Buses in the Border Towns of London Country 1969-2019 (South of the Thames) (Hardback)
London Transport was created in 1933 with monopoly powers. Not only did it have exclusive rights to run bus (and tram and trolleybus) services in the Greater London area, it also ran services in a Country Area all around London. Green Line express services linked the country towns to London and in most cases across to other country towns the other side of the metropolis. This country area extended north as far as Hitchin, east to Brentwood, south to Crawley and west to Windsor.
But what of the towns at the edge of the country area? Here the green London Transport buses would meet the bus companies whose operations extended across the rest of the counties of Berkshire, Surrey, Kent etc. In some cases the town was at a node where more than one company worked in. Elsewhere, such as at Guildford there were local independent operators who had a share in the town services.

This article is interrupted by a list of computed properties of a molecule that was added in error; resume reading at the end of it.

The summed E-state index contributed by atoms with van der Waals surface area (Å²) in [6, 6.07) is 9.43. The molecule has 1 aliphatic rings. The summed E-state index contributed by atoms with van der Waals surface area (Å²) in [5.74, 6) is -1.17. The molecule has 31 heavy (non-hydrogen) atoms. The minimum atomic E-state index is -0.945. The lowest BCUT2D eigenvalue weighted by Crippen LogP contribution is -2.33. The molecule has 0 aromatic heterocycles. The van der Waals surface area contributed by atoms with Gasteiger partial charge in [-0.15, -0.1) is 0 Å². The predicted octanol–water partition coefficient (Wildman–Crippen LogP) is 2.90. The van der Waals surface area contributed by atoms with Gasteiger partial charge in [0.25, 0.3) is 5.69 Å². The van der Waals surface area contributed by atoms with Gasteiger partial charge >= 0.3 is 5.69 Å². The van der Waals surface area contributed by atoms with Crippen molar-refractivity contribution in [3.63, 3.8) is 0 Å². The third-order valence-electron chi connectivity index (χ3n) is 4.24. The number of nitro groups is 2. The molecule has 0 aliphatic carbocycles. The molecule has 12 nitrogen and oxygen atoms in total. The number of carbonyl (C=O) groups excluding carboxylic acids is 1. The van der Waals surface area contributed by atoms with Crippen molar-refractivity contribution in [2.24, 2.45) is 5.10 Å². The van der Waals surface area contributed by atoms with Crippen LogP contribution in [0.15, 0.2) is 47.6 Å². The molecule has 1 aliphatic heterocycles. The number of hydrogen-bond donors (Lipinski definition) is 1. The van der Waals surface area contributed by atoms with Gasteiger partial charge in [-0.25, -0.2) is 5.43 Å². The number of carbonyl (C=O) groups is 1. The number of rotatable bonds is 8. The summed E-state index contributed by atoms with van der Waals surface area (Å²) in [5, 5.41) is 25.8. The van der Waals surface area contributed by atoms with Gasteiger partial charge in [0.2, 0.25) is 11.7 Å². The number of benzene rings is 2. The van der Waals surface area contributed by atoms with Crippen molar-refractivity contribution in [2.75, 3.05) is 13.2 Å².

It would all change from 1970 when the London Transport Country Area was transferred to the National Bus Company to form a new company named London Country Bus Services. This would later be split into four separate companies. Deregulation in 1985 and privatisation in the 1990s led to further changes in the names and ownership of bus companies. Consolidation since then has seen the emergence of national bus groups – Stagecoach, First Group, Arriva and Go-Ahead replacing the old names and liveries. But retrenchment by these companies has given an opportunity for new independent companies to fill the gaps.
This book takes the form of an anti-clockwise tour around the perimeter of the London Country area, south of the Thames featuring a number of key towns starting at Slough and Windsor and ending at Gravesend, illustrating some of the many changes to bus companies that have occurred.